I am a Sharpe fan. Sean Bean, along with Colin Firth and David Duchovny make up my three top men to drool over – outside of my husband, of course. I have seen every episode of Sharpe that often that I could step into the breach if they ever re-record the entire series where Sharpe is a small stout woman instead of Sean Bean in all his hunkiness.
“You don't see a battle. You *hear* it. Black powder blasting by the ton on all sides. Black smoke blinding you and choking you and making you vomit. Then the French come out of the smoke - not in a line, but in a column. And they march towards our thin line, kettledrums hammering like hell and a golden eagle blazing overhead. They march slowly, and it takes them a long time to reach you, and you can't see them in smoke. But you can hear the drums. They march out of the smoke, and you fire a volley. And the front rank of the column falls, and the next rank steps over them, with drums hammering, and the column smashes your line like a hammer breaking glass... and Napoleon has won another battle. But if you don't run - if you stand until you can smell the garlic, and fire volley after volley, three rounds a minute - then they slow down. They stop. And then they run away. All you've got to do is stand, and fire three rounds a minute. Now, you and I know you can fire three rounds a minute. But can you stand?
This is Sharpe training his men. They weren’t on the battle field at the time. Three rounds a minute required them to empty their gunpowder down the barrel, spit into it, tap it on the ground and shoot at the enemy. Three rounds a minute.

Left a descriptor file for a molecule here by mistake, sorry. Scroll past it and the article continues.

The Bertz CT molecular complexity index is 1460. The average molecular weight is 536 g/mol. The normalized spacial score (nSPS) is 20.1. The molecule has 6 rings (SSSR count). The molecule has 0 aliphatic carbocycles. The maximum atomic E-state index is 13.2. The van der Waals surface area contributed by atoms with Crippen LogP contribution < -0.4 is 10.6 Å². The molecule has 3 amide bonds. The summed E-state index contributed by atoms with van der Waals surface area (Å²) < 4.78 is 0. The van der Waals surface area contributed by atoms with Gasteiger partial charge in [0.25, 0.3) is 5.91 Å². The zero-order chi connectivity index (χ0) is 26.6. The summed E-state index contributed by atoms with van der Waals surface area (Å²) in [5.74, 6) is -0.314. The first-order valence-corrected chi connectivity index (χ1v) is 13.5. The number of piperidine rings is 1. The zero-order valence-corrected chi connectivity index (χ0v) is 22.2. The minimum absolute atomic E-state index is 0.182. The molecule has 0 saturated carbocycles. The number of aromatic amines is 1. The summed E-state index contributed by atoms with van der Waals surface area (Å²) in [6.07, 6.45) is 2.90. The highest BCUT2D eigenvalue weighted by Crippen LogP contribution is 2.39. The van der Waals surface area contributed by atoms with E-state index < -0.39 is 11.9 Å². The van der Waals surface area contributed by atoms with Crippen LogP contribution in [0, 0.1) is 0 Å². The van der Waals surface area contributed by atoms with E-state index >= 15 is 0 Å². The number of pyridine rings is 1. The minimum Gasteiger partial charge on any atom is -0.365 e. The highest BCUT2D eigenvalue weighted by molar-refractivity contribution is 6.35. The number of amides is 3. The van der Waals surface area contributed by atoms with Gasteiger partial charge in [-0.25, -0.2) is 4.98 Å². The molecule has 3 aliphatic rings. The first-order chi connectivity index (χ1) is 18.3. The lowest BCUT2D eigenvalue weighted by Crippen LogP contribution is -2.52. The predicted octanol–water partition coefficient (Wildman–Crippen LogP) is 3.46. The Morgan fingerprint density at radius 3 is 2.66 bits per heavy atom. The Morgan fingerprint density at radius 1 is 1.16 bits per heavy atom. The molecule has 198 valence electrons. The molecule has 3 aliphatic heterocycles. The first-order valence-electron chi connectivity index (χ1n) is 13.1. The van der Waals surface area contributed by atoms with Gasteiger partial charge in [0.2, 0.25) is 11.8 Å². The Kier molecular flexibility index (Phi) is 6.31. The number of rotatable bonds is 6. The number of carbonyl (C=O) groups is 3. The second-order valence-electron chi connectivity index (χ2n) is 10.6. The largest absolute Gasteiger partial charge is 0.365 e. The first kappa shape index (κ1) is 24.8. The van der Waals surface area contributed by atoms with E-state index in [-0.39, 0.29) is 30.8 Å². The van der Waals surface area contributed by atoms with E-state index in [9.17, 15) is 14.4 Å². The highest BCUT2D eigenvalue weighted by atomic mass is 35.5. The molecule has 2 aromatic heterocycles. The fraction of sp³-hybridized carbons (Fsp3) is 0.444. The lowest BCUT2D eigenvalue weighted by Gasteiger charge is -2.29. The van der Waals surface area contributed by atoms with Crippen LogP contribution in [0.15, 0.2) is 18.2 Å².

To give them feel for the battle field, I seem to remember Sharpe getting someone to fire the cannons and create lots of smoke and shout the words above at the new recruits. It was unexpected and there were lots of startled jumping about, but it got the message across.
Last night I was reading the passage in Ephesians concerning the armour of God. It is a subject that, let’s admit it, has been preached to death.
“Therefore put on the full armour of God, so that when the day of evil comes, you may be able to stand your ground, and after you have done everything, to stand.” Eph 6:16
The words and the scene from Sharpe came to mind. We may be good at putting on the armour. We may be armed with a shield of faith, and a sword of the Spirit. We might be able to fire three rounds an minute. But can we stand?
“They slow down. They stop. And then they run away.”
Sharpe could give that assurance to the new recruits because he had been there on the battle field and seen it happen. His words were not just holding out hope, stirring the hearts of his men to fight valiantly but in vain. He was speaking from experience.
This week I have stood. I have seen my enemy slow down. I have seen him stop. And I have seen him run away.
God holds out His promise of victory to all His enlisted men and women on the day of battle.
Can we stand?